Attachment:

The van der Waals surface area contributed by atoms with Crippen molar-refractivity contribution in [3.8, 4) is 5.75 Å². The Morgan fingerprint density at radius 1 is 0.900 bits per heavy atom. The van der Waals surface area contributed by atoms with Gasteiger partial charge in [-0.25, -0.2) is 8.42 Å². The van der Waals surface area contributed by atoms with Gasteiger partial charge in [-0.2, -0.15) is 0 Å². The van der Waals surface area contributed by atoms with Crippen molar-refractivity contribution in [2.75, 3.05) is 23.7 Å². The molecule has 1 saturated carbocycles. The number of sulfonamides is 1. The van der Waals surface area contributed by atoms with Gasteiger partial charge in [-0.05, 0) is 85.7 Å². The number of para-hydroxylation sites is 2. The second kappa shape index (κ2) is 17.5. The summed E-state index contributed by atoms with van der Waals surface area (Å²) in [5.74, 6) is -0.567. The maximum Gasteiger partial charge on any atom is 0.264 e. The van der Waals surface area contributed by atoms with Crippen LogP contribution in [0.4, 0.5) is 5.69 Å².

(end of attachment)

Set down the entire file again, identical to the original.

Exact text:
The van der Waals surface area contributed by atoms with Crippen molar-refractivity contribution in [3.8, 4) is 5.75 Å². The Morgan fingerprint density at radius 1 is 0.900 bits per heavy atom. The van der Waals surface area contributed by atoms with Gasteiger partial charge in [-0.25, -0.2) is 8.42 Å². The van der Waals surface area contributed by atoms with Gasteiger partial charge in [-0.2, -0.15) is 0 Å². The van der Waals surface area contributed by atoms with Crippen molar-refractivity contribution in [2.75, 3.05) is 23.7 Å². The molecule has 1 saturated carbocycles. The number of sulfonamides is 1. The van der Waals surface area contributed by atoms with Gasteiger partial charge in [-0.05, 0) is 85.7 Å². The number of para-hydroxylation sites is 2. The second kappa shape index (κ2) is 17.5. The summed E-state index contributed by atoms with van der Waals surface area (Å²) in [5.74, 6) is -0.567. The maximum Gasteiger partial charge on any atom is 0.264 e. The van der Waals surface area contributed by atoms with Crippen LogP contribution in [0.4, 0.5) is 5.69 Å².